Remember that a multiple-choice test doesn't actually test your ability as a writer, it simply tests your ability to take a multiple-choice test on grammar and punctuation. Nevertheless, the comprehensive grammar diagnostic exercise will help MyCompLab know where you stand at the beginning of the course. This exercise is designed to help you start using the feedback from MyCompLab.


1) Log in to MyCompLab and print out a copy of your Comprehensive Grammar Diagnostic 1 results. (See the screenshots in the handout for a reminder.) The page you want to print will look like this:


1A) Sign your printout.

1B) Circle the score of three areas that you did your best. What is your reaction to doing well in these areas? (Write a brief note on the back of the page.)

1C) Circle the score of three areas where you could improve the most. What is your reaction to learning this information? (Write a brief note on the back of the page.)

2) Print out the list of exercises MyCompLab recommends for you. That list will look like this:


2A) Sign this printout.

2B) Circle three recommendations that would help you improve the low scores you circled in 1C.

2C) Complete at least one of the recommended activities, and print out the results page.

2D) What is your reaction to MyCompLab so far? (Add to the same page where you answered 1B and 1C.)

Bring your (signed) printouts to class today (07 September).

We will discuss the Individual Learning Plan (ILP), an important multi-stage assignment that is responsible for 15% of your grade, and helps lay the groundwork for the final self-assessment paper, which is worth another 10%.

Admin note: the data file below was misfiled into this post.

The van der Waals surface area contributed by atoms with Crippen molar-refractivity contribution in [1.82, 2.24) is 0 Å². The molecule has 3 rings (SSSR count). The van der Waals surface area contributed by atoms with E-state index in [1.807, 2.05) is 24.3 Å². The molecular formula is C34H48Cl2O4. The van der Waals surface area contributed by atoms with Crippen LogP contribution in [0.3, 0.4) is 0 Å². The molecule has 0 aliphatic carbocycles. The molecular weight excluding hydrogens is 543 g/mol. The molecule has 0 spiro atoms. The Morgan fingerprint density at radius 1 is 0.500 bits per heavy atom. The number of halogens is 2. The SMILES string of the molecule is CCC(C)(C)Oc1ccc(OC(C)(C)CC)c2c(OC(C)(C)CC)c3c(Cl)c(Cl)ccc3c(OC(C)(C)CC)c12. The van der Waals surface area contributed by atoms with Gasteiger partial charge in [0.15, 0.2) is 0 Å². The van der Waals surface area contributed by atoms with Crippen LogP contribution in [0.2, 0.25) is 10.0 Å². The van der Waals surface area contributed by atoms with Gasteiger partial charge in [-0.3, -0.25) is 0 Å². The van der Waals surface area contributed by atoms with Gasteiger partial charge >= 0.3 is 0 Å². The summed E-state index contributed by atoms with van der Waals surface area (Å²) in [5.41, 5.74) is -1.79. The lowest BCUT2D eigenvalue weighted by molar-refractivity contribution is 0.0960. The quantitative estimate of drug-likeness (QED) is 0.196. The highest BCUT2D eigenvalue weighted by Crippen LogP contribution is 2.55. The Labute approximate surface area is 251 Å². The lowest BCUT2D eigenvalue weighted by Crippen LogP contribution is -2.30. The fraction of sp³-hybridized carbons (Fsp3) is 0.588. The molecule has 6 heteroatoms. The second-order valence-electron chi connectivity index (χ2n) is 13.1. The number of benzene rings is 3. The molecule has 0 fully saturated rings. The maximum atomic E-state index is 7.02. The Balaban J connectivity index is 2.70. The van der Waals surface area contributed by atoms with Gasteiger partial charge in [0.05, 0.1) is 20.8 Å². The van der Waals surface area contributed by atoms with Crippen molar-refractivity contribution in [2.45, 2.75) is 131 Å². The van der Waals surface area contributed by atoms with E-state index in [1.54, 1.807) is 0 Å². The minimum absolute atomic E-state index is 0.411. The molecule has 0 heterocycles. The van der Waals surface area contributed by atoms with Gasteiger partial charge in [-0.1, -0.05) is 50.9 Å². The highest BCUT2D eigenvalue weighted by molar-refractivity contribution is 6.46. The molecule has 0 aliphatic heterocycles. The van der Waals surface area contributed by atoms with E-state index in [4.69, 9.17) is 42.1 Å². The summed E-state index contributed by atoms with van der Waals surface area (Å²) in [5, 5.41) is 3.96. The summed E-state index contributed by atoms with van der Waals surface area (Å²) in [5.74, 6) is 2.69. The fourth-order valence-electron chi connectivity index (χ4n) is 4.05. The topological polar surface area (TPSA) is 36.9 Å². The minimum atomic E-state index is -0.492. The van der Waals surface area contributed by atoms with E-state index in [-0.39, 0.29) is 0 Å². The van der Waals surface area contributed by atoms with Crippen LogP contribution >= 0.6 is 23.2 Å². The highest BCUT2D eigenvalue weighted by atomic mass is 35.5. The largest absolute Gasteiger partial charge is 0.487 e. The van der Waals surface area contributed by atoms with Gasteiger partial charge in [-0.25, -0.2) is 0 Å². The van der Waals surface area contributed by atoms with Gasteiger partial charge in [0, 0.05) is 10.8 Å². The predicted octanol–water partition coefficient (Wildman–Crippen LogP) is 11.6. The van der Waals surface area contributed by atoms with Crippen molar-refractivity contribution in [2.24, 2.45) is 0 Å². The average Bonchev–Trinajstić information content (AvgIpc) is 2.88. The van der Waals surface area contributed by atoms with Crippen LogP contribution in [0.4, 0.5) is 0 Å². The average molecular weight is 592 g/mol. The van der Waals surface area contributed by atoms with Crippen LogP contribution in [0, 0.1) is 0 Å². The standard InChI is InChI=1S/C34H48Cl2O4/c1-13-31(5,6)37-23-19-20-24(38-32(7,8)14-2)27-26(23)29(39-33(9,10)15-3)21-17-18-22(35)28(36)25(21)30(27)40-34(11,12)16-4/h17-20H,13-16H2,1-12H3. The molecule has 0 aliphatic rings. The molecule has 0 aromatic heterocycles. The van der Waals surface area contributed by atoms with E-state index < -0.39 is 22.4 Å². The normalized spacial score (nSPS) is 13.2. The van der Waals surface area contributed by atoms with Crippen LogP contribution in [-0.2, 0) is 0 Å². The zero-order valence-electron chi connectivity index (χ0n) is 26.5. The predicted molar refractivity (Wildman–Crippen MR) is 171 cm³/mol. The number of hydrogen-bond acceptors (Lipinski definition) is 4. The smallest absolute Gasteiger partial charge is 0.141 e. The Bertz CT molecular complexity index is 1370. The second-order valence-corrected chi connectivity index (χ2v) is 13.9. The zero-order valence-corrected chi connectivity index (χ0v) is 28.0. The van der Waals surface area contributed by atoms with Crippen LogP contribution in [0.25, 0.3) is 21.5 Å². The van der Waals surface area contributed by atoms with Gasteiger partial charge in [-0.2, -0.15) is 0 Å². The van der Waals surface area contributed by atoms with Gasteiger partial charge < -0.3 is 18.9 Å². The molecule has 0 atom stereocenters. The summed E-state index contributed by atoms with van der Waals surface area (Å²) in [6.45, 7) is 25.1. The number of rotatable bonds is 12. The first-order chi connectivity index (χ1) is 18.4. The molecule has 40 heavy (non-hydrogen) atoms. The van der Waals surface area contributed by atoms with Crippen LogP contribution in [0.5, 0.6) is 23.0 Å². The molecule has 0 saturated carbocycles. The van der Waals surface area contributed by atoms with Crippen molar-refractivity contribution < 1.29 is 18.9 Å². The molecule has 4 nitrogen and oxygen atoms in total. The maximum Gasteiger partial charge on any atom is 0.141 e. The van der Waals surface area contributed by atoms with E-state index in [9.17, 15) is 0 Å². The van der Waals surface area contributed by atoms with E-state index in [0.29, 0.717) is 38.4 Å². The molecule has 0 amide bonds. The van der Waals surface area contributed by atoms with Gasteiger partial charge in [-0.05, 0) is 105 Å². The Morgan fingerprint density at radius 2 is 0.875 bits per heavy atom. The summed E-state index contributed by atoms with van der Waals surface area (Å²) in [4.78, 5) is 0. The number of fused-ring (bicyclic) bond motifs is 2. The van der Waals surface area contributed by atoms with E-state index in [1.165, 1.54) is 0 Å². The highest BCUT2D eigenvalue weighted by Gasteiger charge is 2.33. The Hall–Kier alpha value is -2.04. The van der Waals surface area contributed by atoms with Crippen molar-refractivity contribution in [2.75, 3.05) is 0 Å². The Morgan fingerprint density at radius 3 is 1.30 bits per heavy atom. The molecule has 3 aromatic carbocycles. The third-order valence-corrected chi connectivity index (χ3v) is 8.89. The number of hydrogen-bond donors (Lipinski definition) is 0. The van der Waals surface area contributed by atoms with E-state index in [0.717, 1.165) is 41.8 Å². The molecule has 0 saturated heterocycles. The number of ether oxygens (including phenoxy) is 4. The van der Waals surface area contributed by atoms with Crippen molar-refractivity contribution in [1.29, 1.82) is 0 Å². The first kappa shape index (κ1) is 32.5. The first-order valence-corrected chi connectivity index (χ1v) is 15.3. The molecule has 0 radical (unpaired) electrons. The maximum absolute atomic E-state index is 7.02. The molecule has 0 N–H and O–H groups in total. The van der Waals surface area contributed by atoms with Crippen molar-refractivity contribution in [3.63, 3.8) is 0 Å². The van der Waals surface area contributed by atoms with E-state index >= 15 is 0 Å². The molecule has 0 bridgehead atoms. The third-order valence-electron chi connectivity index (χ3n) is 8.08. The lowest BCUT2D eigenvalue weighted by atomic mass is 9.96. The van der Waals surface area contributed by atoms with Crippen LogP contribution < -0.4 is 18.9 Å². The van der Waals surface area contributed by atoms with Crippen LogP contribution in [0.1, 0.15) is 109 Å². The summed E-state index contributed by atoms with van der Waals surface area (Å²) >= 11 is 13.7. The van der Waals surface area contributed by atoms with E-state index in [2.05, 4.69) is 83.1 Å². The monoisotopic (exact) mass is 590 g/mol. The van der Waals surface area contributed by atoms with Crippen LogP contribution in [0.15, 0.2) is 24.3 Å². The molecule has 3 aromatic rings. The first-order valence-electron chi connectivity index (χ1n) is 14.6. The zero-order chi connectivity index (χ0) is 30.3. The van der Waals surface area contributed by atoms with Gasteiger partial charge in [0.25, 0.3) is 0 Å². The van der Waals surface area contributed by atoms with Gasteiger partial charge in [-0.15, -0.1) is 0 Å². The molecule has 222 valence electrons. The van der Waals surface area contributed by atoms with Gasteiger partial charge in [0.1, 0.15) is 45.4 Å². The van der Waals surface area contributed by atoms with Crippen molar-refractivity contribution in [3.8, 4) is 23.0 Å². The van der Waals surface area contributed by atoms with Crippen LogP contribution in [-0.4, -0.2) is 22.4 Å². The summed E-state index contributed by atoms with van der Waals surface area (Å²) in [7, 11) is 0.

Due Today:

P1: I, Reader

In about 200 carefully chosen words, teach me who you are as a reader. Use vivid examples that unite to illustrate a single main idea. Do it all in a single, well-crafted paragraph.

Upload to

Your objectives are to demonstrate your ability to
  • focus on a single subject, and
  • craft a well-organized paragraph with a topic sentence, supporting details, and a conclusion.
I am not asking you to summarize the plot of your favorite book.

Instead, pick a single incident from your life -- one specific day -- when reading played a major role. Bring me along with you, so that I experience that important event through your senses.

Evaluation Rubric
100 Excellent Good Acceptable Attempted Unacceptable
20 18.5 15 12 8
Length Within 5% Within 10% Within 15% Within 25% 25-50%
MLA format Perfect MLA style headings and layout MLA headings, with trivial layout lapses Mostly follows MLA layout and headings Some attempt at MLA layout and headings MLA formatting not present
Punctuation & Words Perfect Minor issues don't impact main ideas Some errors, ideas mostly unaffected Some accuracy at the punct & word level Significant errors damage flow of ideas
Phrases & Sentences Perfect A few minor issues, but all ideas are clear Some errors, but ideas are mostly clear Some attempt at accuracy in sentence phrasing Significant errors damage flow of ideas
Focus A single idea, with apt details that offer depth A single idea,  explored with relevant detail A single idea,  connected to useful detail Some attempt to relate detail to main idea Several ideas compete for central focus


No Class

Opening Liturgy and Book Discussion

1 2 3 4 5 6 7
8 9 10 11 12 13 14
15 16 17 18 19 20 21
22 23 24 25 26 27 28
29 30 31        
      1 02 3 4
5 6 07 8 09 10 11
12 13 14 15 16 17 18
19 20 21 22 23 24 25
26 27 28 29 30    
          1 2
3 4 05 6 07 8 9
10 11 12 13 14 15 16
17 18 19 20 21 22 23
24 25 26 27 28 29 30
  1 02 3 04 5 6
7 8 09 10 11 12 13
14 15 16 17 18 19 20
21 22 23 24 25 26 27
28 29 30        
      1 02 3 4
5 6 07 8 9 10 11
12 13 14 15 16 17 18
19 20 21 22 23 24 25
26 27 28 29 30 31